Binance Netherlands exit — Dutch central bank says registration failings are confidential

Reasons for Binance’s Unsuccessful Attempt to Gain VASP License in Netherlands

The reasons for Binance’s unsuccessful attempt to gain a Virtual Asset Service Provider (VASP) license in the Netherlands are unknown due to the confidentiality regulations imposed by the Dutch central bank’s supervisory laws.

On June 16, Binance declared that, as they had not been given the go-ahead by De Nederlandse Bank (DNB), their services in the Netherlands would be terminated immediately. From July 17, Dutch customers will only be able to withdraw their assets from the platform, with trading and deposits having been discontinued on the date of the announcement.

Binance asserted that it had gone through a thorough registration process to acquire a VASP license in the Netherlands and had looked into “alternative methods” to serve Dutch citizens in the nation. The exchange declared that it would persist in its endeavor to obtain permission to offer its services and products in the country.

Cointelegraph contacted Tobias Oudejans, DNB press officer for supervision, fintech, cryptocurrencies, resolution and payment systems, to find out the last details concerning Binance’s unsuccessful attempts to register.

Oudejans stated that, due to the legal requirements of supervisory laws, the central bank was unable to divulge further information regarding Binance’s registration.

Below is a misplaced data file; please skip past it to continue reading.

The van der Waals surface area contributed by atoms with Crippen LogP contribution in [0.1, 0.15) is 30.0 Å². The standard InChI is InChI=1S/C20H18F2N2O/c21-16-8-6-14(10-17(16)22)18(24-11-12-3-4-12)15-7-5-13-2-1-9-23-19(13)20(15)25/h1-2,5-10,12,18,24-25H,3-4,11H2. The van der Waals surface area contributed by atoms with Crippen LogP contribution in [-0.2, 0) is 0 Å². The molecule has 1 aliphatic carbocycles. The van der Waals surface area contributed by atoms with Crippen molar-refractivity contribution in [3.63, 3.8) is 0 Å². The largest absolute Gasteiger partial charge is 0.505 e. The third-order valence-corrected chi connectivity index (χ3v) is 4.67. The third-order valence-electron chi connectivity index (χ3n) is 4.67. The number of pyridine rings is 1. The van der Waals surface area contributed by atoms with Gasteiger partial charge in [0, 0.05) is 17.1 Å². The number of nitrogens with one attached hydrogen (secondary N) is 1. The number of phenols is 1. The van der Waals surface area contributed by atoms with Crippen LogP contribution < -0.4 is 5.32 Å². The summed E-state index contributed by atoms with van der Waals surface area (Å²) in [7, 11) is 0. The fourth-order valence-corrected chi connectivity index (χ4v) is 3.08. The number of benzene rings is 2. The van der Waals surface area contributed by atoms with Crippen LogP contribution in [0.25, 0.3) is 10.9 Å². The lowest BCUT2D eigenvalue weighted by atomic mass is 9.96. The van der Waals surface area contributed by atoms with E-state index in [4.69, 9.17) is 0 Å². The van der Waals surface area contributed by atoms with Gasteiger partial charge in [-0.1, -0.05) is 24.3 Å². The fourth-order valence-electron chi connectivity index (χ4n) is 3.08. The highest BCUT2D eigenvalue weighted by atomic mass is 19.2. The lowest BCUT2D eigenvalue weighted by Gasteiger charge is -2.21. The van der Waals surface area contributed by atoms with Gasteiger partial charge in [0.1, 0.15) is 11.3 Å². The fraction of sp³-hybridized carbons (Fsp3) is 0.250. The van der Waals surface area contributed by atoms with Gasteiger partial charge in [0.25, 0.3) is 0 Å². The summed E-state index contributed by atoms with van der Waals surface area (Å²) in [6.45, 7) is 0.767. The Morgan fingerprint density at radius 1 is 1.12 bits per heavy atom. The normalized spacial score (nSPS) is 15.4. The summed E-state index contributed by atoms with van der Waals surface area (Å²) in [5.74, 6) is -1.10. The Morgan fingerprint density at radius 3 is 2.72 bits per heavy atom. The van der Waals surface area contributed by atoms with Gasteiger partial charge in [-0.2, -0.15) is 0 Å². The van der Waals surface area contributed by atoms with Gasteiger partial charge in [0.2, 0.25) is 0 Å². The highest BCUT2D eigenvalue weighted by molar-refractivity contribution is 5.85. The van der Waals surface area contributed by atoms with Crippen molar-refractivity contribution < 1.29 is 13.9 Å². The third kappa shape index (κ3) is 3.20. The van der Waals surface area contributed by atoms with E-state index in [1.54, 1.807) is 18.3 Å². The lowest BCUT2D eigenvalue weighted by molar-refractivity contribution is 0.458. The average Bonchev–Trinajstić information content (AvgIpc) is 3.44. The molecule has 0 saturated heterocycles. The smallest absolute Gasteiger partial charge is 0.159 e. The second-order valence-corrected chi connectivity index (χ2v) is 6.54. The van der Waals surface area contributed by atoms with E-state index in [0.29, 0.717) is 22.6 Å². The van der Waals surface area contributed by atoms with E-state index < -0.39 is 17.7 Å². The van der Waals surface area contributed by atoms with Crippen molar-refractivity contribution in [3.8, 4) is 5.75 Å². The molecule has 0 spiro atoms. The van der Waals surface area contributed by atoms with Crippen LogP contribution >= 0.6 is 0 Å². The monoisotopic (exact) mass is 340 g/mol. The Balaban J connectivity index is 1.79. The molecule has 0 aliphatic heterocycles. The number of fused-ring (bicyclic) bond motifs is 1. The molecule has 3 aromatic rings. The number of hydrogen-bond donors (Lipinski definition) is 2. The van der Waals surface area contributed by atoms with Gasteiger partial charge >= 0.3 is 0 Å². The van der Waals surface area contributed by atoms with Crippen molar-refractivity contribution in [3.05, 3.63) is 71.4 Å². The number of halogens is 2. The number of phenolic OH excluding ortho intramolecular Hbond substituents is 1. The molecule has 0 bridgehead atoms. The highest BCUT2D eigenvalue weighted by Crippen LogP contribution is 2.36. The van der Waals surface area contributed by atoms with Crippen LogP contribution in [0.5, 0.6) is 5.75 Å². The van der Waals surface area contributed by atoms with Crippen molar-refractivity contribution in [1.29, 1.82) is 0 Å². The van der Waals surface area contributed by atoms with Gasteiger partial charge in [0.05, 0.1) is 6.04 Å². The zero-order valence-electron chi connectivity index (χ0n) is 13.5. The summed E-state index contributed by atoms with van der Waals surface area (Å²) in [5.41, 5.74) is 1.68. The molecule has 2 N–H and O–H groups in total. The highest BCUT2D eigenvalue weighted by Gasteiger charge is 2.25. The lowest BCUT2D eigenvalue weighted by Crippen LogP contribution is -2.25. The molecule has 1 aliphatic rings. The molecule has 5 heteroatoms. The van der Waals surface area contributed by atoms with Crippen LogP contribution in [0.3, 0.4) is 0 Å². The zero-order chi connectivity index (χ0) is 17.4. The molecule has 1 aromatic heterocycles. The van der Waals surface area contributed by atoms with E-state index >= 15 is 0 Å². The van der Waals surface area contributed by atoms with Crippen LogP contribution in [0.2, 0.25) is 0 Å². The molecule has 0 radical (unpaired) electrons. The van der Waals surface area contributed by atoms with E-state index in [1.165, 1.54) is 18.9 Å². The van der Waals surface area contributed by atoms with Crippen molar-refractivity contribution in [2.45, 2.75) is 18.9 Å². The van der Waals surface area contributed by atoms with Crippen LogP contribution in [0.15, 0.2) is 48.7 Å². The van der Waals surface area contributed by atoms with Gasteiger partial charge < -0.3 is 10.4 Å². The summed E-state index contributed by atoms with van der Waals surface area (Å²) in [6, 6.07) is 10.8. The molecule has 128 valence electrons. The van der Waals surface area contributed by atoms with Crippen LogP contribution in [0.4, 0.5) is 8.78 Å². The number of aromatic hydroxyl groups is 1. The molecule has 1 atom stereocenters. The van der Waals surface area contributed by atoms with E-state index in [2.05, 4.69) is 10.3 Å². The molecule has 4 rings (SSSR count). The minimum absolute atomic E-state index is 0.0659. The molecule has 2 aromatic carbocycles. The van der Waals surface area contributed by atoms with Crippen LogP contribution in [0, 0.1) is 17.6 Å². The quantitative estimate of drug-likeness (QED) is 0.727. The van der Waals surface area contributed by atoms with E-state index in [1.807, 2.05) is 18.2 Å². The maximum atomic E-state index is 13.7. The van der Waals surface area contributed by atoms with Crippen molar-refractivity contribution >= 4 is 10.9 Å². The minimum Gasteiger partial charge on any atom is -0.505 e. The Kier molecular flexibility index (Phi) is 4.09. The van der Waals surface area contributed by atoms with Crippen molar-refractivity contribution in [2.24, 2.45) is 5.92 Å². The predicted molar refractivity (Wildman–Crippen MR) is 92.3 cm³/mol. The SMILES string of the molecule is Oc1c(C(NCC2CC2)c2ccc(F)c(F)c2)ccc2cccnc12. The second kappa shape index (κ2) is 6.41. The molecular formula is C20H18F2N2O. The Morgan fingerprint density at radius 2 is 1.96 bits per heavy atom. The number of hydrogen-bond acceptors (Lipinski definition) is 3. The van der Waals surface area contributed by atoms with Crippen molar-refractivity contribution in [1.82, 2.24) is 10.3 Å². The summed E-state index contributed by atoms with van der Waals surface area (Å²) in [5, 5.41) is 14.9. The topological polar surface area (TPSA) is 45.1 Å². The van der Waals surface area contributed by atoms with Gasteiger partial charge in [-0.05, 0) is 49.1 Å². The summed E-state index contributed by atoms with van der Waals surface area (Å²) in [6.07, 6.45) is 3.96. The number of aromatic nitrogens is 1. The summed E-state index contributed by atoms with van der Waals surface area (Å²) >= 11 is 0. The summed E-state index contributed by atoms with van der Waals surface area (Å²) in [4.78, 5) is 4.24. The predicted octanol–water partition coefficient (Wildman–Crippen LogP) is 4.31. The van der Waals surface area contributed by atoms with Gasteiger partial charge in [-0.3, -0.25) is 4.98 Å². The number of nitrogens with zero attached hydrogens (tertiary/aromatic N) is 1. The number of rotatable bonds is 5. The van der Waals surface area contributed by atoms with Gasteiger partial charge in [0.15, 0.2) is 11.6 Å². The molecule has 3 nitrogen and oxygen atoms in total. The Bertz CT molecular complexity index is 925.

Oudejans stated that the DNB wanted to emphasize that its perceived quietness on this particular supervisory outcome and other related matters “could mistakenly be assumed to be a reluctance to comment,” but was required by Dutch regulations.

Binance has been added to the roster of 35 VASPs registered with the DNB, alongside notable names such as Coinbase Custody International, Coinbase Europe, eToro (Europe), BitPay and Bitstamp.

How MiCA Can Help Europe Become a Digital Asset Hub Under the EU’s New Cryptocurrency Regulations

Mr. Oudejans stated that the VASP registration requirements in the Netherlands are in line with the requirements for other financial institutions regulated by the DNB, which are based on the Netherlands Anti-Money Laundering and Anti-Terrorist Financing Act.

The European Union’s recently issued Markets in Crypto-Assets regulation (MiCA) could give Binance an alternate way to conduct business in the Netherlands by 2024, according to Oudejans. To gain access to the Dutch market, the global exchange must meet the requirements of other EU member states.

Binance has already made it clear that it is intensifying its efforts to adhere to the new EU regulations stipulated in MiCA.

In July 2022, the DNB imposed a fine of 3.3 million euros ($3.6 million) on Binance for running without authorization in the Netherlands.

In September 2022, Coinbase was granted permission by the DNB to begin its expansion from the United States into Europe. The American exchange is currently embroiled in a contentious legal dispute with the Securities and Exchange Commission, who are asserting that Coinbase has been operating without proper registration as a securities exchange, broker, and clearing agency.

Opinion: Republican Crypto Enthusiasts Almost as Detrimental as the Democratic “Anti-Crypto Army”

Magazine: Opinion: Republican crypto enthusiasts almost as detrimental as the Democratic “anti-crypto army”.

Categorized in:

Tagged in: